1. Know diferent types of abusive socio – affective relationships and gender violence ( partner, friends, family, community, etc.) generated by gender inequalities.
  2. Know the main myths associated with gender violence.
  3. Know the main potencial barriers in the detection of domesticviolence in thehealth field.
  4. Know the consequences of gender violence on women´s health.
  5. Know the repercussions on the Health of the exposure of the minors to situations of violence in the couple.
  6. Achieve fundamental knowledge about the intergenerational  transmission of violence.
  7. Achieve knowledge of existing psychosocial resources to address socio – affective violence.
  8. Achieve knowledge about burnout syndrome and self – care guidelines for professionals working in socio – affective violence (in the couple, family, etc.).


  • Contribute to the prevention of gender biases in health centres and psychological care services from the sociocultural knowledge of gender issues.
  • Emit judgments on relevant aspects related to gender as a function of significant data on the psychological configuration of the human being, as well as those come from the physical and social environment.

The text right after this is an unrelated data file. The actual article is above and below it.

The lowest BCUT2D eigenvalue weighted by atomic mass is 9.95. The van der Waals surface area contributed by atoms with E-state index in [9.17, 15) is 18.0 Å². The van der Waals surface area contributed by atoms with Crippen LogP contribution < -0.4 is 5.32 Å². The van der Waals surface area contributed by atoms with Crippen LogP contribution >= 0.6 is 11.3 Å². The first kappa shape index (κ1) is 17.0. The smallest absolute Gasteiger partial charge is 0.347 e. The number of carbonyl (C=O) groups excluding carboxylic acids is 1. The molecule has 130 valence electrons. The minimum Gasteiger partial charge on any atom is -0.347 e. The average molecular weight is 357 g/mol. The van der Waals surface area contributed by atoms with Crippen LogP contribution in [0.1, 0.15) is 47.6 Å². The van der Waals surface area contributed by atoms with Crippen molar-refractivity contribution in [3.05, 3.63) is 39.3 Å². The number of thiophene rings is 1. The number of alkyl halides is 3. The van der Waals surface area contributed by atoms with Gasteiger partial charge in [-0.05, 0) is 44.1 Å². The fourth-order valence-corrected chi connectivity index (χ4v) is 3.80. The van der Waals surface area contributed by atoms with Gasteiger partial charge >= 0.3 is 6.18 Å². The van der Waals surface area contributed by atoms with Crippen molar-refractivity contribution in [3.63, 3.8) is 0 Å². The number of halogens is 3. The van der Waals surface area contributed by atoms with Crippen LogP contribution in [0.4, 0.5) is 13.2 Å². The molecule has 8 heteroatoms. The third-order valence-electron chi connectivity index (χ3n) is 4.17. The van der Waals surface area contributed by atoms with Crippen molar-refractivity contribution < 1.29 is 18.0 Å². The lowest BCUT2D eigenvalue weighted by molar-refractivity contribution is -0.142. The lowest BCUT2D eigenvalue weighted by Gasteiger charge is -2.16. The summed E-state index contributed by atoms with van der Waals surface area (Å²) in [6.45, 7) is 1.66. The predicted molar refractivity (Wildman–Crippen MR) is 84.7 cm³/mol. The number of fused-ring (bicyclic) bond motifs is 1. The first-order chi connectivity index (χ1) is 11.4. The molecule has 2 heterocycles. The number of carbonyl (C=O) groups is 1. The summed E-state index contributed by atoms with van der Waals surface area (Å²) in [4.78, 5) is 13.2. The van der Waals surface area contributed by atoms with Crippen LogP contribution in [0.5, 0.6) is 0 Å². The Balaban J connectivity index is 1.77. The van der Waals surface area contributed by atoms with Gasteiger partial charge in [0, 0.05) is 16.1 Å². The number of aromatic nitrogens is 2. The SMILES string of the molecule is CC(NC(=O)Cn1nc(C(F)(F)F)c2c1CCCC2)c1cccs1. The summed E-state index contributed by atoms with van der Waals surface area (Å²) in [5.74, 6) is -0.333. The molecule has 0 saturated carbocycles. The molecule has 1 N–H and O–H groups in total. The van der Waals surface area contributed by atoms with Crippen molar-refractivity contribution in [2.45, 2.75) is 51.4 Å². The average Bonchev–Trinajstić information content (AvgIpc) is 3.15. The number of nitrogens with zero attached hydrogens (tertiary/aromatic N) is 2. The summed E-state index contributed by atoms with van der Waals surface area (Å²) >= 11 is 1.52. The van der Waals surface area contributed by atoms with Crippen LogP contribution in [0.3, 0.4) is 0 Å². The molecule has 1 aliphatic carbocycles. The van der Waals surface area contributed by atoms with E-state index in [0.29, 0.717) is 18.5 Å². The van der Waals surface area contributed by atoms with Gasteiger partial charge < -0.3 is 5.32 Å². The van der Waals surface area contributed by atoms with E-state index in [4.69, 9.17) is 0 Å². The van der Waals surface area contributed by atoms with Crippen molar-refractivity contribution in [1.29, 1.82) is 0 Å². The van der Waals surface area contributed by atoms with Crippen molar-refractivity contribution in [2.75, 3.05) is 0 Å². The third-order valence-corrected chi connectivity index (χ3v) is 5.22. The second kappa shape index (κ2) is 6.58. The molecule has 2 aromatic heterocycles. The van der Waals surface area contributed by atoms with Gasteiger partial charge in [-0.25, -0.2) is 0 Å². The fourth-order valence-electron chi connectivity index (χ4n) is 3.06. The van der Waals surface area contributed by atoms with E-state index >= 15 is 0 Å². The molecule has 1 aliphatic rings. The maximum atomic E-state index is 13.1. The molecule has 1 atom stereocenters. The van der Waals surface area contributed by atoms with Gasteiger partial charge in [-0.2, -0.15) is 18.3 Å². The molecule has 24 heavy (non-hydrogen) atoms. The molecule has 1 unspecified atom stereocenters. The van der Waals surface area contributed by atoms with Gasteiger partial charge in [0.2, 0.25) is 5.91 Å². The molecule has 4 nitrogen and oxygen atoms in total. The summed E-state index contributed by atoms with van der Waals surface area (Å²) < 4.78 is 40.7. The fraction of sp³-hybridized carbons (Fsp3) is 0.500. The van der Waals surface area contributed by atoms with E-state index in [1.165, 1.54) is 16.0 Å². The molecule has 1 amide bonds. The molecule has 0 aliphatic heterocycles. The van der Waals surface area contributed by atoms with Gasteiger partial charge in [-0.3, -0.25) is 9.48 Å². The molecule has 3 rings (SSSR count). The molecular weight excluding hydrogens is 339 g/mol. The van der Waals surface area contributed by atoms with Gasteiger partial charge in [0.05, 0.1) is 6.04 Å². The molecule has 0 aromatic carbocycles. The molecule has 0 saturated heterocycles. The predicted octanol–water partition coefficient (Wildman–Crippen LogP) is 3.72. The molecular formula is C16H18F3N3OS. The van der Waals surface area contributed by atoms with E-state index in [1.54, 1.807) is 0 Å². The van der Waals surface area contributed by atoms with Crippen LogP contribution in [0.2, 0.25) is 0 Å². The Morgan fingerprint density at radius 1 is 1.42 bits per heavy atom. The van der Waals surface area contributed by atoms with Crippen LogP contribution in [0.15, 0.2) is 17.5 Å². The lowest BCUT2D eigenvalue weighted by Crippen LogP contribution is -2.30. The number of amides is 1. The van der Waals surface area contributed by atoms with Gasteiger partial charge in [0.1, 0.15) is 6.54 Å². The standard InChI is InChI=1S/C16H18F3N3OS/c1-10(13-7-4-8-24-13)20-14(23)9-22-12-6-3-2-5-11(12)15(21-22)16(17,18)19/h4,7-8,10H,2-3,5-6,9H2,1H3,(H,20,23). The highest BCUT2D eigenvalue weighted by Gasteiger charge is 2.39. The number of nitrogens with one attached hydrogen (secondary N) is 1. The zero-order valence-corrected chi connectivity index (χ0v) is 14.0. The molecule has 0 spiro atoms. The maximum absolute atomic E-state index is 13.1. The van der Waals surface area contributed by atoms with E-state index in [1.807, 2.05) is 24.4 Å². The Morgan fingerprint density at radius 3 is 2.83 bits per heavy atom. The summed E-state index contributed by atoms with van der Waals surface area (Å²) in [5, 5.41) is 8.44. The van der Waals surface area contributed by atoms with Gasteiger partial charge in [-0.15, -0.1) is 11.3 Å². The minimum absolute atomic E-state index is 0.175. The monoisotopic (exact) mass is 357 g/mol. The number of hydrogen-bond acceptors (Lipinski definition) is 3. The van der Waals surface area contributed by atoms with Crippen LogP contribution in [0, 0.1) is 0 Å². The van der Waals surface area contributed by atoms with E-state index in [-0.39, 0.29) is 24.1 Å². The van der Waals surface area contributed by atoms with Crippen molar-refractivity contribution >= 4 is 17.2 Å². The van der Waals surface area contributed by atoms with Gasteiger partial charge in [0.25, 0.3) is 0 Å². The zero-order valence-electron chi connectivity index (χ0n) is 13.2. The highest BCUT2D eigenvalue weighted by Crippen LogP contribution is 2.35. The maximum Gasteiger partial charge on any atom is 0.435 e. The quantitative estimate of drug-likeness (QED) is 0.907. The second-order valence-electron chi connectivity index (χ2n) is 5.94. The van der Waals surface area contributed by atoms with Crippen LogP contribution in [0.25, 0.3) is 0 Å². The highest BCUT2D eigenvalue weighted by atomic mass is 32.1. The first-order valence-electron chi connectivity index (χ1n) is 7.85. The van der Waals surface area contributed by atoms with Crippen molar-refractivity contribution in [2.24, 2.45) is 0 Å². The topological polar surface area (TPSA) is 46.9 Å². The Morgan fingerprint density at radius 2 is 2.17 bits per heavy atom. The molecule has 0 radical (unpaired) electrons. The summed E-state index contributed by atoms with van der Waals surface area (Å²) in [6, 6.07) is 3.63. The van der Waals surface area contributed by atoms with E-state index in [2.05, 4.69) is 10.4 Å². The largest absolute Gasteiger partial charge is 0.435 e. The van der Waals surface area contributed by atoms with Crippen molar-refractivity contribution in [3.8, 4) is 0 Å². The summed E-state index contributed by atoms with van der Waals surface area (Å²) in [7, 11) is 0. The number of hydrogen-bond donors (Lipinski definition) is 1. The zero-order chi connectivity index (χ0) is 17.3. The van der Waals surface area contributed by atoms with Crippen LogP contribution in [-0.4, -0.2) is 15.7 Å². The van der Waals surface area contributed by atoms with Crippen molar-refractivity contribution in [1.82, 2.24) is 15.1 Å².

• Incorporate the non-androcentric perspective in the work carried out.
  • Students can apply the knowledge to their own work or vocation in a professional manner and have the powers generally demonstrated by preparing and defending arguments and solving problems within their area of study.
  • Students must be capable of collecting and interpreting relevant data (usually within their area of study) in order to make statements that reflect social, scientific or ethical relevant issues.
  • Work cooperatively and energize multidisciplinary and diverse teams, assuming and respecting the role and diversity of those who make them up.

Learning Outcomes

  1. Distinguish the effects of the sex and gender variables in the empirical analyzes.